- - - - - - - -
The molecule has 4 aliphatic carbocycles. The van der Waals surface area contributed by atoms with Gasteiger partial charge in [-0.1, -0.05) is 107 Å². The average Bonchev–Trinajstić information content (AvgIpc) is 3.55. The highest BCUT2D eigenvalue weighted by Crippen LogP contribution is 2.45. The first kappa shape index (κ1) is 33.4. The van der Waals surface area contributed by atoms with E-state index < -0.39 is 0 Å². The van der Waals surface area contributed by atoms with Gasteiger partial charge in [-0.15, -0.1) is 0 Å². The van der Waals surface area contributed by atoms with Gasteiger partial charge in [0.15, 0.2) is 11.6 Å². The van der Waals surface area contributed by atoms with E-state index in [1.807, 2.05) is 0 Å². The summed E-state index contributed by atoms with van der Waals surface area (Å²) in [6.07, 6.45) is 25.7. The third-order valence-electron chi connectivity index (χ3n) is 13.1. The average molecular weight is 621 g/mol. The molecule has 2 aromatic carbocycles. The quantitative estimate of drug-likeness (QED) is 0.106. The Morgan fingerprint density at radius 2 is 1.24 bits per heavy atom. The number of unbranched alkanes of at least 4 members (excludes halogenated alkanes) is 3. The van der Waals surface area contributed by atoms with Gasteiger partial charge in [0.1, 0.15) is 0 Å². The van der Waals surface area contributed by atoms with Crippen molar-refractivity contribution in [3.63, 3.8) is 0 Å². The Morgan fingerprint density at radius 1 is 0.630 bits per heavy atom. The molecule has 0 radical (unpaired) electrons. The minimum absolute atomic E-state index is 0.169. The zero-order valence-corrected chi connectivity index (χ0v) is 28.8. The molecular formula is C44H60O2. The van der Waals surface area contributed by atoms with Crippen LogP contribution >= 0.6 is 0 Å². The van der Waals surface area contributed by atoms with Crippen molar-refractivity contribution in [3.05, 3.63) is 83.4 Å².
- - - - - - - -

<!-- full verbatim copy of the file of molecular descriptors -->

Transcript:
The molecule has 4 aliphatic carbocycles. The van der Waals surface area contributed by atoms with Gasteiger partial charge in [-0.1, -0.05) is 107 Å². The average Bonchev–Trinajstić information content (AvgIpc) is 3.55. The highest BCUT2D eigenvalue weighted by Crippen LogP contribution is 2.45. The first kappa shape index (κ1) is 33.4. The van der Waals surface area contributed by atoms with E-state index < -0.39 is 0 Å². The van der Waals surface area contributed by atoms with Gasteiger partial charge in [-0.15, -0.1) is 0 Å². The van der Waals surface area contributed by atoms with Gasteiger partial charge in [0.15, 0.2) is 11.6 Å². The van der Waals surface area contributed by atoms with E-state index in [1.807, 2.05) is 0 Å². The summed E-state index contributed by atoms with van der Waals surface area (Å²) in [6.07, 6.45) is 25.7. The third-order valence-electron chi connectivity index (χ3n) is 13.1. The average molecular weight is 621 g/mol. The molecule has 2 aromatic carbocycles. The quantitative estimate of drug-likeness (QED) is 0.106. The Morgan fingerprint density at radius 2 is 1.24 bits per heavy atom. The number of unbranched alkanes of at least 4 members (excludes halogenated alkanes) is 3. The van der Waals surface area contributed by atoms with Gasteiger partial charge in [0.1, 0.15) is 0 Å². The van der Waals surface area contributed by atoms with Crippen molar-refractivity contribution in [3.63, 3.8) is 0 Å². The Morgan fingerprint density at radius 1 is 0.630 bits per heavy atom. The molecule has 0 radical (unpaired) electrons. The minimum absolute atomic E-state index is 0.169. The zero-order valence-corrected chi connectivity index (χ0v) is 28.8. The molecular formula is C44H60O2. The van der Waals surface area contributed by atoms with Crippen LogP contribution >= 0.6 is 0 Å². The van der Waals surface area contributed by atoms with Crippen molar-refractivity contribution in [3.05, 3.63) is 83.4 Å².